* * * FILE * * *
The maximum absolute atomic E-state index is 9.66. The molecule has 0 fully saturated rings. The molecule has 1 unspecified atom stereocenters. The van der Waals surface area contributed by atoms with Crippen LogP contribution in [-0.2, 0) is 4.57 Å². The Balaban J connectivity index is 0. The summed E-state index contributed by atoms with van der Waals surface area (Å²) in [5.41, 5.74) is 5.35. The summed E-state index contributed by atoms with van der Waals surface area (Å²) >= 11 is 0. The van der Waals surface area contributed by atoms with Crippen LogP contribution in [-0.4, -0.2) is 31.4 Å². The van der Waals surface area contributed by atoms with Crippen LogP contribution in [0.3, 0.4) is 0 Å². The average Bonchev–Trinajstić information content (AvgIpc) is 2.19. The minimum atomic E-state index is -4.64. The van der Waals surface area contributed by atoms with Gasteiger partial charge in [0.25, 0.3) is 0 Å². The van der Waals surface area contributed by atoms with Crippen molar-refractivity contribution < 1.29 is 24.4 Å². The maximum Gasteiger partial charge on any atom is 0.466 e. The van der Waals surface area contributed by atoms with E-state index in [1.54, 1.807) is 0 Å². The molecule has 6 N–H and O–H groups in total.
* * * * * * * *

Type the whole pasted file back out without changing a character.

The maximum absolute atomic E-state index is 9.66. The molecule has 0 fully saturated rings. The molecule has 1 unspecified atom stereocenters. The van der Waals surface area contributed by atoms with Crippen LogP contribution in [-0.2, 0) is 4.57 Å². The Balaban J connectivity index is 0. The summed E-state index contributed by atoms with van der Waals surface area (Å²) in [5.41, 5.74) is 5.35. The summed E-state index contributed by atoms with van der Waals surface area (Å²) >= 11 is 0. The van der Waals surface area contributed by atoms with Crippen LogP contribution in [-0.4, -0.2) is 31.4 Å². The van der Waals surface area contributed by atoms with Crippen LogP contribution in [0.3, 0.4) is 0 Å². The average Bonchev–Trinajstić information content (AvgIpc) is 2.19. The minimum atomic E-state index is -4.64. The van der Waals surface area contributed by atoms with Gasteiger partial charge in [0.25, 0.3) is 0 Å². The van der Waals surface area contributed by atoms with Crippen molar-refractivity contribution < 1.29 is 24.4 Å². The maximum Gasteiger partial charge on any atom is 0.466 e. The van der Waals surface area contributed by atoms with E-state index in [1.54, 1.807) is 0 Å². The molecule has 6 N–H and O–H groups in total.